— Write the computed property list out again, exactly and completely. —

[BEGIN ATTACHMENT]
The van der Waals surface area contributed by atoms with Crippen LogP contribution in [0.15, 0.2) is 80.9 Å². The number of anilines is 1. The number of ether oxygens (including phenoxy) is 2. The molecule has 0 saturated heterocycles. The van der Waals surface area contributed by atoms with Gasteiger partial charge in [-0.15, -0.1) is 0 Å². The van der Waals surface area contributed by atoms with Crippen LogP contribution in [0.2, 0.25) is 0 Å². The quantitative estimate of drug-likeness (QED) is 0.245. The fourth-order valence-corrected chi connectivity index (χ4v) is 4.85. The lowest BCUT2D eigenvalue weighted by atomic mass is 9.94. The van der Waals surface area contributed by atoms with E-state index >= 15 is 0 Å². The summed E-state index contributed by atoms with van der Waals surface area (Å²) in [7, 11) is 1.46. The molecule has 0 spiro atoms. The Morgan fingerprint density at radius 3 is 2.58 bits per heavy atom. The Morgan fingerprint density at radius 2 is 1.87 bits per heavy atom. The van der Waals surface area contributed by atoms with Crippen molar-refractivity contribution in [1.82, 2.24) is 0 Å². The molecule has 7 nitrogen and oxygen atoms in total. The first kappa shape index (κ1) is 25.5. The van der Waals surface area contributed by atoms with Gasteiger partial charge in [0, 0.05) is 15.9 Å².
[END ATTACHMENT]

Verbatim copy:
The van der Waals surface area contributed by atoms with Crippen LogP contribution in [0.15, 0.2) is 80.9 Å². The number of anilines is 1. The number of ether oxygens (including phenoxy) is 2. The molecule has 0 saturated heterocycles. The van der Waals surface area contributed by atoms with Gasteiger partial charge in [-0.15, -0.1) is 0 Å². The van der Waals surface area contributed by atoms with Crippen LogP contribution in [0.2, 0.25) is 0 Å². The quantitative estimate of drug-likeness (QED) is 0.245. The fourth-order valence-corrected chi connectivity index (χ4v) is 4.85. The lowest BCUT2D eigenvalue weighted by atomic mass is 9.94. The van der Waals surface area contributed by atoms with E-state index >= 15 is 0 Å². The summed E-state index contributed by atoms with van der Waals surface area (Å²) in [7, 11) is 1.46. The molecule has 0 spiro atoms. The Morgan fingerprint density at radius 3 is 2.58 bits per heavy atom. The Morgan fingerprint density at radius 2 is 1.87 bits per heavy atom. The van der Waals surface area contributed by atoms with Crippen molar-refractivity contribution in [1.82, 2.24) is 0 Å². The molecule has 7 nitrogen and oxygen atoms in total. The first kappa shape index (κ1) is 25.5. The van der Waals surface area contributed by atoms with Gasteiger partial charge in [0, 0.05) is 15.9 Å².